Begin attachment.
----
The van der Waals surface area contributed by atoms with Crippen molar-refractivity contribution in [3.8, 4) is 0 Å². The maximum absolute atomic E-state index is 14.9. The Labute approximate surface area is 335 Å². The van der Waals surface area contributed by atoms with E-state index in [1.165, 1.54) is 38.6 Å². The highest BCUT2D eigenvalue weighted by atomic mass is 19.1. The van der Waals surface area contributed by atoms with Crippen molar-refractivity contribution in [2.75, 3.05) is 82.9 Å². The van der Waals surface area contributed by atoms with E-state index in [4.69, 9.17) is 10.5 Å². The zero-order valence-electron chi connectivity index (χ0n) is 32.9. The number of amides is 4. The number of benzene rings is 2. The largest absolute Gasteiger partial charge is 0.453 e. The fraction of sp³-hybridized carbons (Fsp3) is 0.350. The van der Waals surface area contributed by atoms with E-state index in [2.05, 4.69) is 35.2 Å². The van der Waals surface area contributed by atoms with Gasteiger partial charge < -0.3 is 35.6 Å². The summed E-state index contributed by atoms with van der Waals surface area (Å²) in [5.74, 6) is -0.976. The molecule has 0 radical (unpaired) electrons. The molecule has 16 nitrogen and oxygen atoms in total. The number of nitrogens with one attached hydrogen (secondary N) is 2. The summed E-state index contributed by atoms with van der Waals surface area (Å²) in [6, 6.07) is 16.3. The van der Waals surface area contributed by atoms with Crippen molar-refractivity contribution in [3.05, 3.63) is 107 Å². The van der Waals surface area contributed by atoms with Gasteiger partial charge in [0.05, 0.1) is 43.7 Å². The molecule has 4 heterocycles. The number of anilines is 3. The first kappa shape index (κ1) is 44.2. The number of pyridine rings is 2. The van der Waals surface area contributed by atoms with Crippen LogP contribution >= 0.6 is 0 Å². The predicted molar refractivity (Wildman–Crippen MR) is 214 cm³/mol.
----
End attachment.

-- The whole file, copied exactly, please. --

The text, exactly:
The van der Waals surface area contributed by atoms with Crippen molar-refractivity contribution in [3.8, 4) is 0 Å². The maximum absolute atomic E-state index is 14.9. The Labute approximate surface area is 335 Å². The van der Waals surface area contributed by atoms with E-state index in [1.165, 1.54) is 38.6 Å². The highest BCUT2D eigenvalue weighted by atomic mass is 19.1. The van der Waals surface area contributed by atoms with Crippen molar-refractivity contribution in [2.75, 3.05) is 82.9 Å². The van der Waals surface area contributed by atoms with E-state index in [4.69, 9.17) is 10.5 Å². The zero-order valence-electron chi connectivity index (χ0n) is 32.9. The number of amides is 4. The number of benzene rings is 2. The largest absolute Gasteiger partial charge is 0.453 e. The fraction of sp³-hybridized carbons (Fsp3) is 0.350. The van der Waals surface area contributed by atoms with E-state index in [2.05, 4.69) is 35.2 Å². The van der Waals surface area contributed by atoms with Gasteiger partial charge < -0.3 is 35.6 Å². The summed E-state index contributed by atoms with van der Waals surface area (Å²) in [5.74, 6) is -0.976. The molecule has 0 radical (unpaired) electrons. The molecule has 16 nitrogen and oxygen atoms in total. The number of nitrogens with one attached hydrogen (secondary N) is 2. The summed E-state index contributed by atoms with van der Waals surface area (Å²) in [6, 6.07) is 16.3. The van der Waals surface area contributed by atoms with Crippen molar-refractivity contribution in [3.05, 3.63) is 107 Å². The van der Waals surface area contributed by atoms with Gasteiger partial charge in [0.05, 0.1) is 43.7 Å². The molecule has 4 heterocycles. The number of anilines is 3. The first kappa shape index (κ1) is 44.2. The number of pyridine rings is 2. The van der Waals surface area contributed by atoms with Crippen LogP contribution >= 0.6 is 0 Å². The predicted molar refractivity (Wildman–Crippen MR) is 214 cm³/mol.